*Denis' Trouble Every Day has long been--I feel erroneously--linked to the New French Extremity. If you need me to explain the differences between what Denis' film is doing and what something like À l'intérieur (2007) or Martyrs (2008) is aiming for, well, how about this: Trouble Every Day brings the themes of monstrous sexuality hinted at in Harry Kümel's Daughters of Darkness (1971) to a boil, while À l'intérieur and Martyrs are content to throw gallons of blood onto the screen and entice their actors to never stop screaming.

Friday, July 27, 2012

[REC] 3: Genesis (2012) dir. Paco Plaza

Logline: A sequel/prequel/something-or-other to the two previous times that a couple of cameras got trapped inside a quarantined building chock full of demon-possessed zombies. This time out, a wedding reception gets iffy when the guests start trying to chew each others' faces off. Will the newlyweds arrive at the airport in time to catch their flight to the honeymoon? Will there even be a honeymoon? Discover the answer to neither question (but do discover your tolerance for pain) in [REC] 3: Genesis.

A short time ago, I imagined that if the world was just, kind, and fair (as we so often hope it is despite the evidence), then The Devil Inside would be the worst horror film I would see this year. The world, ever-willing to let me writhe in agony from the moderate comfort of my couch, bestowed upon me Paco Plaza's [REC] 3: Genesis soon thereafter. The Devil Inside is a pointless string of video images shoddily crafted for the sole purpose of generating ticket sales that dwarf its production budget-- this makes it a contemptible work, I'm sure we can agree. On the contrary, [REC] 3 is an idiotic film, all too confident in its nonexistent wit and charm; a film not only alienating to fans of the series' previous entries, but also assuredly daft to even those souls latching on to every insignificant entry in the past decade's zombie boom. It's a film whose motives are entirely perplexing, fashioning a wildly uneven end-product capable of eliciting no more than groans less passionate than those of the shambling undead. I despise and have no respect for a film like The Devil Inside; I can only pity [REC] 3.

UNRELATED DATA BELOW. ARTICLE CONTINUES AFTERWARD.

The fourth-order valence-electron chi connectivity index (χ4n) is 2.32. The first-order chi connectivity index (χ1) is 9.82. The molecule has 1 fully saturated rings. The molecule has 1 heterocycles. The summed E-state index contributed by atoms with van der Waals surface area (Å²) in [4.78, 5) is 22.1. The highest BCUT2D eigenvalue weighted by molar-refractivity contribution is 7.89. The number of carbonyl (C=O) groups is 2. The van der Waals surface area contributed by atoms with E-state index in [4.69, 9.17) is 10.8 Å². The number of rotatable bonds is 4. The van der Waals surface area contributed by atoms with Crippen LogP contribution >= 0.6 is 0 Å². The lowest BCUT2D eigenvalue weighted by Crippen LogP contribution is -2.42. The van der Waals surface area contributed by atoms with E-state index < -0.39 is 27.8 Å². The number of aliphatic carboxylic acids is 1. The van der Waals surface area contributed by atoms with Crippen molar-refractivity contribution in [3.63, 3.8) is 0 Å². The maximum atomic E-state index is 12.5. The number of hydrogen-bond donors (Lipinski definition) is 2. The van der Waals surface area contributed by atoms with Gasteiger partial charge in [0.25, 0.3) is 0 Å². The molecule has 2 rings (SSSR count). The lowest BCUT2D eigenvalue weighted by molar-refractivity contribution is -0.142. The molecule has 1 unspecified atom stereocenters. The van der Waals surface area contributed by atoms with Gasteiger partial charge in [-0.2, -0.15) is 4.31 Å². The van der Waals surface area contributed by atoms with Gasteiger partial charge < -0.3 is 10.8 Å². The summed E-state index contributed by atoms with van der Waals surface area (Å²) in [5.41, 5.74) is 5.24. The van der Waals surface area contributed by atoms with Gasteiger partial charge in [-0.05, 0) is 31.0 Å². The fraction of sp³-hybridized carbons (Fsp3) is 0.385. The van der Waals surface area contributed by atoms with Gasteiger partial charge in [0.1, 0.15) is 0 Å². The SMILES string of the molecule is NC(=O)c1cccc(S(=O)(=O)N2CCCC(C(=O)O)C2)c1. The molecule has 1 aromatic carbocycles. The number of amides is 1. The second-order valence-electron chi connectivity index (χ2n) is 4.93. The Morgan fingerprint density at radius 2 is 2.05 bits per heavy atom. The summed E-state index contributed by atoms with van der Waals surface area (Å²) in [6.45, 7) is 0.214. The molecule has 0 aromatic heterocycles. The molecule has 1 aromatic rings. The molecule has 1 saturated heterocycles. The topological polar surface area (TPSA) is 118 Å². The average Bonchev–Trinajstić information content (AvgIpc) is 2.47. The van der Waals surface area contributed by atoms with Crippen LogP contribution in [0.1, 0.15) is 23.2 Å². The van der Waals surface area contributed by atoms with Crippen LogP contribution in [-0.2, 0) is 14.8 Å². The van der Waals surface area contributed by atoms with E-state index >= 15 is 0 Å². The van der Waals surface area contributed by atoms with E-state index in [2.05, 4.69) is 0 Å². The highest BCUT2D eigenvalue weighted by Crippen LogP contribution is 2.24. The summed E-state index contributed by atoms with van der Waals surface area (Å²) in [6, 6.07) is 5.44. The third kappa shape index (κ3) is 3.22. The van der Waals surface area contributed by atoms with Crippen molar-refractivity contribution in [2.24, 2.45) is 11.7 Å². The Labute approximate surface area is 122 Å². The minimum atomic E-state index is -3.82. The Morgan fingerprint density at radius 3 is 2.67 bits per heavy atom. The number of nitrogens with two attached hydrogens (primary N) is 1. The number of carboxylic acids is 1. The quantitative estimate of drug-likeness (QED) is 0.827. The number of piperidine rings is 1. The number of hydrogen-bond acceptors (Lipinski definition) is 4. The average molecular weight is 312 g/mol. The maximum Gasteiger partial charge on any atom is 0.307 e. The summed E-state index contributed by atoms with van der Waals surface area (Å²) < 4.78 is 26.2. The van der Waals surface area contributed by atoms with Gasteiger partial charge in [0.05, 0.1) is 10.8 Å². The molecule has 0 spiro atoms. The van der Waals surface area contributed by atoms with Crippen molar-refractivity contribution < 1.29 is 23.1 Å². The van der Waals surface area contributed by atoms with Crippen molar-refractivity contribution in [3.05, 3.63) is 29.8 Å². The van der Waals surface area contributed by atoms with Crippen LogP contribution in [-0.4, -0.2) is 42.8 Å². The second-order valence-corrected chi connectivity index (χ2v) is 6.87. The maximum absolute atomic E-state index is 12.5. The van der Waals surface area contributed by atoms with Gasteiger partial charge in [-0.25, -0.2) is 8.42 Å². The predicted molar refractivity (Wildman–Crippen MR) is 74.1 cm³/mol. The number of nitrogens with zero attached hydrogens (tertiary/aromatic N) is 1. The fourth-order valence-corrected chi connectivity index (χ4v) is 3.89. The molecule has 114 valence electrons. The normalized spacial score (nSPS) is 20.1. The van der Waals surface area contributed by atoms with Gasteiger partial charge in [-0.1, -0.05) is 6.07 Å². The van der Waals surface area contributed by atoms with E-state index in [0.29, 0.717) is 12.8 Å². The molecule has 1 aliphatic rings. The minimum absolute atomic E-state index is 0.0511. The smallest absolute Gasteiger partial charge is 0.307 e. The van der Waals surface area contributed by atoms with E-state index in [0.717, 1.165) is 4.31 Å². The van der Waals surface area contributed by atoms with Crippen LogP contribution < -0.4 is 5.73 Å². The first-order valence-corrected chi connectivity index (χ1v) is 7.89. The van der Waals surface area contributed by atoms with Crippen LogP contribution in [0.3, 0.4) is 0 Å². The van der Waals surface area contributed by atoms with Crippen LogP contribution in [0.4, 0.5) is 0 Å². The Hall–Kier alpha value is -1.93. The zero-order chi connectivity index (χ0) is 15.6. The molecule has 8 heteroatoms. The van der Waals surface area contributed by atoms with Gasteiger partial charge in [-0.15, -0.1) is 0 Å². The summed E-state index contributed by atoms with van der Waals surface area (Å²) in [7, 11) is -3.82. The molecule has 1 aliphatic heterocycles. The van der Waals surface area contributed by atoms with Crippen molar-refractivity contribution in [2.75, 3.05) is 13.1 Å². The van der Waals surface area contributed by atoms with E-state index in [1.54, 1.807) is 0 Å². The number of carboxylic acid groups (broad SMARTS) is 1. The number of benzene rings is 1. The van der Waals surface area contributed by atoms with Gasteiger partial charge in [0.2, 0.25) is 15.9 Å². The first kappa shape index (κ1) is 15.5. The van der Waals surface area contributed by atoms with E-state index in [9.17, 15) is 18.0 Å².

So the biggest issue is the film's tone. While the two previous [REC] films (which I've enjoyed to varying degrees), busied themselves by being no more than relentless P.O.V. roller-coaster rides, [REC] 3 decides that it will be a horror comedy of the zany, gross-out variety (its obvious touchstones being Dead Alive and The Evil Dead, though its mundanity and graspings for emotional resonance mark it as an ill-advised attempt at Shaun of the Dead-level comedy). It's fair to assume that this switch-up of the series' M.O. would be off-putting even if the switch were largely successful (imagine if, after Parts 1 and 2, the producers of the Friday the 13th series then jumped straight to Jason Goes to Hell for their third outing). But the comedy that fuels the film (if we dare call it comedy) is roughly as subtle as the electric mixer that our heroine shoves into the mouth of a zombie in the third act. Whenever it's obvious that we're supposed to laugh (such as during the several low angle shots offering us deliberate peeks up the bride's torn dress, or when a Child Entertainer named Sponge John (copyright issues, he repeats) is forced to evade the zombie horde in his bow-tie-adorned sponge costume because he's not wearing anything underneath), its humor falls somewhere below the lowest common denominator. On most other occasions, it's unclear what reaction the film is aiming for-- when the new husband lops the arm off of his infected wife and she tells him immediately after that she always knew he'd make a good father, are we intended to chuckle? It hardly matters when considering that we never feel the urge to, but even so: why then continue that climactic scene by tossing in false and cloying emotional notes and resolving the whole bloody affair as a bullet-riddled melodrama? The parts don't mesh, and each part would produce a dreadful-enough film on its own. Those first two [REC] films, if nothing else, were at least visceral and frightening. [REC] 3 is just goopy, and it can't figure out the proper pronunciation of "boo!" Our heroine wields a chainsaw and our hero dashes around in a protective suit of armor, and somehow [REC] 3 is still devoid of charm. Looked at in one way, that's an accomplishment.